The fears I had about cycling in the city quickly dwindled as my years of experience with navigating around the city kicked in as I maneuvered my bike flawlessly through the streets. I admit I was out of practice at first, but there was no going back. Cruising down the streets, passing by the still cars in what it seems to be perpetual traffic jams, I was pleasantly reminded of my college days.
Half a year later, I am fitter than ever, more awake through the day, have lost the 20 pounds I gained, and felt more pumped for work every single day than I have ever been since day 1. Shaving off 20 minutes from my original commute meant that I could get to work earlier, leave earlier, and sometimes even beat the rush hour. Overall, returning to biking for my commute has made me happier, healthier, and fitter than I ever was back when I was 23.
Now for the most important part — my safety tips for bike commuting.
How to stay safe on your commute, especially if you’re a beginner
Even though cycling to work isn’t necessarily dangerous–you don’t have to worry about wild animals, predators, or terrible road conditions–but there are still a few things to keep in mind.
Equip yourself with protection
For the simple reason that you’ll be on the road, you need to equip yourself with effective headgear. In the unlikely event of an accident, you always want to protect your head. The helmet It’s your first line of defense against any potential injury. Even if you’ll be riding on bike paths, you need a helmet. Careless bikers, stray animals and bad conditions can cause a crash, and injuring your head can have detrimental consequences.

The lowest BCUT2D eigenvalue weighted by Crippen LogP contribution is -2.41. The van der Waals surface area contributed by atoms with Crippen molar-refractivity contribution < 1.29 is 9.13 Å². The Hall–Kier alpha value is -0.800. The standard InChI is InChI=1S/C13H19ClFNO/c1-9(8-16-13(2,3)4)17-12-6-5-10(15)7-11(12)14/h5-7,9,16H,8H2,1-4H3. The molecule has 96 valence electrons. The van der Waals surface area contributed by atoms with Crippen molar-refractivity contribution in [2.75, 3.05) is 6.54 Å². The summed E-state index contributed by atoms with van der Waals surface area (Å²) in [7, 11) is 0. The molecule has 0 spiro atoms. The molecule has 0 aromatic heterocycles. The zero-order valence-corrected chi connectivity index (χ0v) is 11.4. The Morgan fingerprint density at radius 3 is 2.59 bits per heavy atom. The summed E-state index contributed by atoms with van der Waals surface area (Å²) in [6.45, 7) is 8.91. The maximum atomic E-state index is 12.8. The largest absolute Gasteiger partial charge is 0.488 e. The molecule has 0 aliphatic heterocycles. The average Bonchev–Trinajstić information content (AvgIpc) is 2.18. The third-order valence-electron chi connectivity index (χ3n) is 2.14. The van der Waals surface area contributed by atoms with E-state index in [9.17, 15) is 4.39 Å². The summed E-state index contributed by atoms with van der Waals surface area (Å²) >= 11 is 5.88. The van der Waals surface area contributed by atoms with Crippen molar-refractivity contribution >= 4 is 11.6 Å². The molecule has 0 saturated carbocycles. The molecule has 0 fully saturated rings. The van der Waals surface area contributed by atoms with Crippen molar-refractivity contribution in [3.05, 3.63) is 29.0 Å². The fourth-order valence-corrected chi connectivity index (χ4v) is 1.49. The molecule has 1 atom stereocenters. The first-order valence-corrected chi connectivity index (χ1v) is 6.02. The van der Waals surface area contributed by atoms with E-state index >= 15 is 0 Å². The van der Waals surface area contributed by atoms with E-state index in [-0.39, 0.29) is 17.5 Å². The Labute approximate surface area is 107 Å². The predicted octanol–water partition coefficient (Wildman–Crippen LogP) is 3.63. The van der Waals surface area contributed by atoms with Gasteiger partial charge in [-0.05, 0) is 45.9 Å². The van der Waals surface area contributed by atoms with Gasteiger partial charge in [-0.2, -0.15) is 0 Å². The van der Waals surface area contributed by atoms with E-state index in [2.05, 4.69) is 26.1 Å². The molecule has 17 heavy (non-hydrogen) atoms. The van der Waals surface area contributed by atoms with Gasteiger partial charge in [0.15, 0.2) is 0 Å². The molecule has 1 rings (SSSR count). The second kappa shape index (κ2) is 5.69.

Familiarize yourself with road safety regulations
You are no longer driving or a passenger–you are someone who controls a vehicle on the road. As a result, as a first-timer you should at least brush up on what is expected of the biking commuters on the road.
I don’t want to scare you, but data has shown that there are more fatalities from cycling accidents than from car crashes. Why, you think? No matter how durable your bike or your helmet is, a car driver is much more protected in his larger car than you are on your bike.
Aside from the generally accepted rules, your local city may have other specific laws. This is why you want to know and grasp all these regulations.
As a rule of thumb, be cognizant of other road users. Shoulder check before you make a turn, mind the turn signals at vehicles in front of you when approaching intersections. Pass on the left and always alert others that you are about to pass them.
Stay visible to others on the road
In a world where everyone is on their phones or busy thinking about the next project or event, mistakes can easily occur when a driver or pedestrian fail to see you zooming by an intersection.
To prevent tragedies, be sure to wear vibrantly colored, reflective clothing to stay visible to everyone else on the road. This ensures that other bikers, car drivers, and pedestrians will be able to identify you even if you ride into the dark of the night.